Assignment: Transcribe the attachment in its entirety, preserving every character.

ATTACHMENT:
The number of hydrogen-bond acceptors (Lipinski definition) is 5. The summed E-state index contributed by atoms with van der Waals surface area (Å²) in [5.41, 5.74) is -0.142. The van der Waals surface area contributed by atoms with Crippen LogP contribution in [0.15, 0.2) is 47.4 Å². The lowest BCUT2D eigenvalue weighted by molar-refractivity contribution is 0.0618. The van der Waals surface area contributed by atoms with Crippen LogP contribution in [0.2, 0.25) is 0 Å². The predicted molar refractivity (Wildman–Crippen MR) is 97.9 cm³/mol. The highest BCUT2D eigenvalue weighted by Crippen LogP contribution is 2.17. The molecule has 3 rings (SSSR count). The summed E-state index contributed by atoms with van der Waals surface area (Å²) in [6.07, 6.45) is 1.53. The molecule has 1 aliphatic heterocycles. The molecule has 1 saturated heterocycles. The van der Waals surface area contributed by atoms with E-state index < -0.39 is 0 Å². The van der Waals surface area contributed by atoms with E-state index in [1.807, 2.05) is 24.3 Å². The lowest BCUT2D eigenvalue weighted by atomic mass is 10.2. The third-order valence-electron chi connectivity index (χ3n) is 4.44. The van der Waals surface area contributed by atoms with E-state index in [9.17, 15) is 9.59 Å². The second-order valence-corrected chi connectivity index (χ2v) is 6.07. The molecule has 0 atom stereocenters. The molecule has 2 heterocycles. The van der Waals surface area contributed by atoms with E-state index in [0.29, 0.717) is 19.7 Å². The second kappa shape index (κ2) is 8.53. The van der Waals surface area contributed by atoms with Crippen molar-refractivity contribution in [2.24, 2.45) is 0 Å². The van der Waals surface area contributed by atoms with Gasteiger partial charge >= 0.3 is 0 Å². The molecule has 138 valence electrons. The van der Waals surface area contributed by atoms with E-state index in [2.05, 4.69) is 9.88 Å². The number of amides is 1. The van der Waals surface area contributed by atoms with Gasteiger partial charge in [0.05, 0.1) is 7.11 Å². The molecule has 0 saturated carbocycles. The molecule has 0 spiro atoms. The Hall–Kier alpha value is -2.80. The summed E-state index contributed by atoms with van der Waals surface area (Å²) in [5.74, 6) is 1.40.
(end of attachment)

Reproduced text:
The number of hydrogen-bond acceptors (Lipinski definition) is 5. The summed E-state index contributed by atoms with van der Waals surface area (Å²) in [5.41, 5.74) is -0.142. The van der Waals surface area contributed by atoms with Crippen LogP contribution in [0.15, 0.2) is 47.4 Å². The lowest BCUT2D eigenvalue weighted by molar-refractivity contribution is 0.0618. The van der Waals surface area contributed by atoms with Crippen LogP contribution in [0.2, 0.25) is 0 Å². The predicted molar refractivity (Wildman–Crippen MR) is 97.9 cm³/mol. The highest BCUT2D eigenvalue weighted by Crippen LogP contribution is 2.17. The molecule has 3 rings (SSSR count). The summed E-state index contributed by atoms with van der Waals surface area (Å²) in [6.07, 6.45) is 1.53. The molecule has 1 aliphatic heterocycles. The molecule has 1 saturated heterocycles. The van der Waals surface area contributed by atoms with E-state index < -0.39 is 0 Å². The van der Waals surface area contributed by atoms with E-state index in [1.807, 2.05) is 24.3 Å². The lowest BCUT2D eigenvalue weighted by atomic mass is 10.2. The third-order valence-electron chi connectivity index (χ3n) is 4.44. The van der Waals surface area contributed by atoms with E-state index in [9.17, 15) is 9.59 Å². The second-order valence-corrected chi connectivity index (χ2v) is 6.07. The molecule has 0 atom stereocenters. The molecule has 2 heterocycles. The van der Waals surface area contributed by atoms with E-state index in [0.29, 0.717) is 19.7 Å². The second kappa shape index (κ2) is 8.53. The van der Waals surface area contributed by atoms with Crippen molar-refractivity contribution in [2.24, 2.45) is 0 Å². The van der Waals surface area contributed by atoms with Gasteiger partial charge >= 0.3 is 0 Å². The molecule has 138 valence electrons. The van der Waals surface area contributed by atoms with E-state index in [2.05, 4.69) is 9.88 Å². The number of amides is 1. The van der Waals surface area contributed by atoms with Gasteiger partial charge in [0.05, 0.1) is 7.11 Å². The molecule has 0 saturated carbocycles. The molecule has 0 spiro atoms. The Hall–Kier alpha value is -2.80. The summed E-state index contributed by atoms with van der Waals surface area (Å²) in [5.74, 6) is 1.40.